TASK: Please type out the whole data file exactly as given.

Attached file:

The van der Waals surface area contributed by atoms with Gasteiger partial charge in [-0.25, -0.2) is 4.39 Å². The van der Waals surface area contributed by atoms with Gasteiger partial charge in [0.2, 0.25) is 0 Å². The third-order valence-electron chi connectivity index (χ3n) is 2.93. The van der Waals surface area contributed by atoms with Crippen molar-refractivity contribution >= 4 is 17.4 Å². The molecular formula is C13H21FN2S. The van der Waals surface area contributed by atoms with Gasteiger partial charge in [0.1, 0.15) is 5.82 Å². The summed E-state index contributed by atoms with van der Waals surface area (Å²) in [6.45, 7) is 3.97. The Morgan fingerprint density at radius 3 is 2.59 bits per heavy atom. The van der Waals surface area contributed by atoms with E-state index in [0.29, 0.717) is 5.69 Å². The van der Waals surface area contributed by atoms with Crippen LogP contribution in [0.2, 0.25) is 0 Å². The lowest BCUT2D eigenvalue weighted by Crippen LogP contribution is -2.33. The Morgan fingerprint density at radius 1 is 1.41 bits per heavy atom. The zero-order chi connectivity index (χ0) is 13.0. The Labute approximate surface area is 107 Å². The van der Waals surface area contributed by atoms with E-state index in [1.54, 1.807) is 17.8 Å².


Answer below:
The van der Waals surface area contributed by atoms with Gasteiger partial charge in [-0.25, -0.2) is 4.39 Å². The van der Waals surface area contributed by atoms with Gasteiger partial charge in [0.2, 0.25) is 0 Å². The third-order valence-electron chi connectivity index (χ3n) is 2.93. The van der Waals surface area contributed by atoms with Crippen molar-refractivity contribution >= 4 is 17.4 Å². The molecular formula is C13H21FN2S. The van der Waals surface area contributed by atoms with Gasteiger partial charge in [0.1, 0.15) is 5.82 Å². The summed E-state index contributed by atoms with van der Waals surface area (Å²) in [6.45, 7) is 3.97. The Morgan fingerprint density at radius 3 is 2.59 bits per heavy atom. The van der Waals surface area contributed by atoms with E-state index in [0.29, 0.717) is 5.69 Å². The van der Waals surface area contributed by atoms with Crippen LogP contribution in [0.2, 0.25) is 0 Å². The lowest BCUT2D eigenvalue weighted by Crippen LogP contribution is -2.33. The Morgan fingerprint density at radius 1 is 1.41 bits per heavy atom. The zero-order chi connectivity index (χ0) is 13.0. The Labute approximate surface area is 107 Å². The van der Waals surface area contributed by atoms with E-state index in [1.54, 1.807) is 17.8 Å².